The first thing to notice when watching Ridley Scott’s movie (Before I go to Sleep, 2014) is that it is an interpretation for the Biblical tale, it is not a Sunday School lesson. Watching it I got the feeling that we are watching a modern telling of an old story. The first thing to note is that this film does not have the same sense of preaching that the year’s previous Biblical epic had. Indeed the not so subtle messages from Noah are missing. There is no vegetarian eating, organic good guys versus the leather wearing, meat-eating bad guys.
There is no real need to discuss the plot, it is what it is. Moses (Christian Bale, American Hustle, 2013) plays the part of a loyal general, standing next to his “brother” through adoption, Ramses (Joel Edgerton, The Great Gatsby, 2013) firstly as Prince then as Pharaoh . We see a man who was first content with his life and how it was. However as he progresses he begins to question certain acts and assumptions.
As he does this, the reigning Pharaoh, Seti, (John Tuturro, Somewhere Tonight, 2011) also sees characteristics in Moses which he values and indeed mentions to Moses at one stage that he wished Moses would inherit the Royal title rather than Ramses. John Tuturro, although an excellent actor would not have been my first choice for this role, but that said, seeing him in it; he’s perfect, giving an excellent, calm understated performance. The interaction between Ramses and Moses is one of the corner-stones of the production which we see develop from princes and generals to a self-righteous ruler who will not countenance disagreement.
It is on one such mission from the Pharaoh, to investigate conditions under Viceroy Heghep (Ben Mendelsohn, Starred-Up, 2013) in the city of Pitom that the true nature of the enslaved conditions of the Jews comes to his attention. He meets with one of the Jewish leaders, Nun (Ben Kingsley, The Physician, 2013) who instructs him as to his past and introduces him to his actual brother, Joshua (Aaron Paul, a Long Way Down. 2014).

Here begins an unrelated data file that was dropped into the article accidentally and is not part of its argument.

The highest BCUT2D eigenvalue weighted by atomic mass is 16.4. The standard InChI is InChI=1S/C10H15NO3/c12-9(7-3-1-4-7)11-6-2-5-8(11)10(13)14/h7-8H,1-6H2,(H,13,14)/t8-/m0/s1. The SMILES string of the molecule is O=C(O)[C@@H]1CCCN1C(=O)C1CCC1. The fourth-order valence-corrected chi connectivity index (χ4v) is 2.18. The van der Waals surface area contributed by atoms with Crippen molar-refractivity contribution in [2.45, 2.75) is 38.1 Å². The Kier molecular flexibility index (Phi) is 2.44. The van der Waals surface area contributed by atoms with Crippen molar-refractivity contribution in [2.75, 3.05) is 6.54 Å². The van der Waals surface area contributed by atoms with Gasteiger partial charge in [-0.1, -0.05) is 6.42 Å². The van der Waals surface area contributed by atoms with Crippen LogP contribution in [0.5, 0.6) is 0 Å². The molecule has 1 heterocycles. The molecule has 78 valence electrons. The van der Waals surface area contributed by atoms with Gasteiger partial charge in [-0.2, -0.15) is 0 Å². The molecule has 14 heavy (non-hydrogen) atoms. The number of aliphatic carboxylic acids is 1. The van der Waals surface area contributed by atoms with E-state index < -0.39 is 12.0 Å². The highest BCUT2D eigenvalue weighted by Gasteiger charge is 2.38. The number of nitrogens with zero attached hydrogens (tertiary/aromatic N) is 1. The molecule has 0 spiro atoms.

Through intrigues, Moses’ true birth-right in brought the the attention of Ramses, now Pharaoh. The effect of this news is to have Moses banished from Egypt. Following his banishment he eventually settles down and raises a family while receiving his message from God. The message drives him back to Egypt to release his people.
What follows is the movie act which probably had most people asking questions – the plagues of God to punish Egypt and set the Chosen people free. He we can see a difference from the Cecil B. DeMille production (1956) there is less of the Divine message than in the earlier work, more matter-of-fact. The plagues are well done and are even a vehicle for some subtle humour whether it is Ewen Bremner ( Snowpiercer, 2013) acting as the “Expert” trying to give the Pharaoh a very 21st century briefing on what is happening or through Indira Varma who play the High-Priestess who finally pays the price for not delivering answers and solutions.
The plagues were sent with the Power of God and in fairness to Scott were presented thus. Overall this was an entertaining production which did not feel quite as long as it might otherwise have. The acting was all as required, delivered with the sense of a block-buster adventure rather than preaching . The setting and special effect were also more plausible (I cannot say if they are realistic) than with Noah.
The Film has been banned in Egypt, and that is a matter for Egyptian authorities, but it is understandable that issues of their past and the treatment of the Jewish People may be sensitive subjects. Also the appearance of God as a young boy in the form the Angel Malak (Isaac Andrews, Hercules, 2014) as the voice of God did not go unnoticed by people. The attitude portrayed also raised an eyebrow or two.
The special effects and costume departments deserve a special mention. Again I compare it to Noah with the costumes supporting the message, whereas here they were part of the production, as they should be.
From a religious aspect, some people will be unhappy but from a purely entertainment perspective, the movie works well, is engaging and gives us an excellent performance by Bale. Well worth watching, I would give it a solid ***